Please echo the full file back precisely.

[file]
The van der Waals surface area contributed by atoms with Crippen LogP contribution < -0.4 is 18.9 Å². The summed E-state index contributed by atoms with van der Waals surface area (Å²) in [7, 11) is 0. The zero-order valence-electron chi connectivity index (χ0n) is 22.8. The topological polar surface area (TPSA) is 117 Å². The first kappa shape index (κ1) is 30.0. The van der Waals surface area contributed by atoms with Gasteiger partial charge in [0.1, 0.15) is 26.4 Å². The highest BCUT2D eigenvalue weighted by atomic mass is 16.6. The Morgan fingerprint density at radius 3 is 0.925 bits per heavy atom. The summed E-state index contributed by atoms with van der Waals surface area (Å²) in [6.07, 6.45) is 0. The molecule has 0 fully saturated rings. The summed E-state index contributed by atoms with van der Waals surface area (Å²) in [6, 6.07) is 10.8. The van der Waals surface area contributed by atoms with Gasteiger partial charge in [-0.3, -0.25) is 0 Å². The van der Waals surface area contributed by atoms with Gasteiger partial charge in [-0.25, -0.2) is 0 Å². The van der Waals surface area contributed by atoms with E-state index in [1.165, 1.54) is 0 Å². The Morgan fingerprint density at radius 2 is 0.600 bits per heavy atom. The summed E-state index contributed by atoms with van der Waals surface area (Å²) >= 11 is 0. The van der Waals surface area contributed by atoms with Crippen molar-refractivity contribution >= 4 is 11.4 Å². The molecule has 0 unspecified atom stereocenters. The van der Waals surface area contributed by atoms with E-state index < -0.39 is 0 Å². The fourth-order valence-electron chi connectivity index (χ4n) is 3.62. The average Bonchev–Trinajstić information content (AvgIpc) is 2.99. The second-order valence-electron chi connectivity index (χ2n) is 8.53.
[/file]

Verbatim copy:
The van der Waals surface area contributed by atoms with Crippen LogP contribution < -0.4 is 18.9 Å². The summed E-state index contributed by atoms with van der Waals surface area (Å²) in [7, 11) is 0. The zero-order valence-electron chi connectivity index (χ0n) is 22.8. The topological polar surface area (TPSA) is 117 Å². The first kappa shape index (κ1) is 30.0. The van der Waals surface area contributed by atoms with Gasteiger partial charge in [0.1, 0.15) is 26.4 Å². The highest BCUT2D eigenvalue weighted by atomic mass is 16.6. The Morgan fingerprint density at radius 3 is 0.925 bits per heavy atom. The summed E-state index contributed by atoms with van der Waals surface area (Å²) in [6.07, 6.45) is 0. The molecule has 0 fully saturated rings. The summed E-state index contributed by atoms with van der Waals surface area (Å²) in [6, 6.07) is 10.8. The van der Waals surface area contributed by atoms with Gasteiger partial charge in [-0.3, -0.25) is 0 Å². The van der Waals surface area contributed by atoms with Gasteiger partial charge in [-0.25, -0.2) is 0 Å². The van der Waals surface area contributed by atoms with E-state index in [1.165, 1.54) is 0 Å². The Morgan fingerprint density at radius 2 is 0.600 bits per heavy atom. The summed E-state index contributed by atoms with van der Waals surface area (Å²) >= 11 is 0. The van der Waals surface area contributed by atoms with Crippen molar-refractivity contribution >= 4 is 11.4 Å². The molecule has 0 unspecified atom stereocenters. The van der Waals surface area contributed by atoms with E-state index < -0.39 is 0 Å². The fourth-order valence-electron chi connectivity index (χ4n) is 3.62. The average Bonchev–Trinajstić information content (AvgIpc) is 2.99. The second-order valence-electron chi connectivity index (χ2n) is 8.53.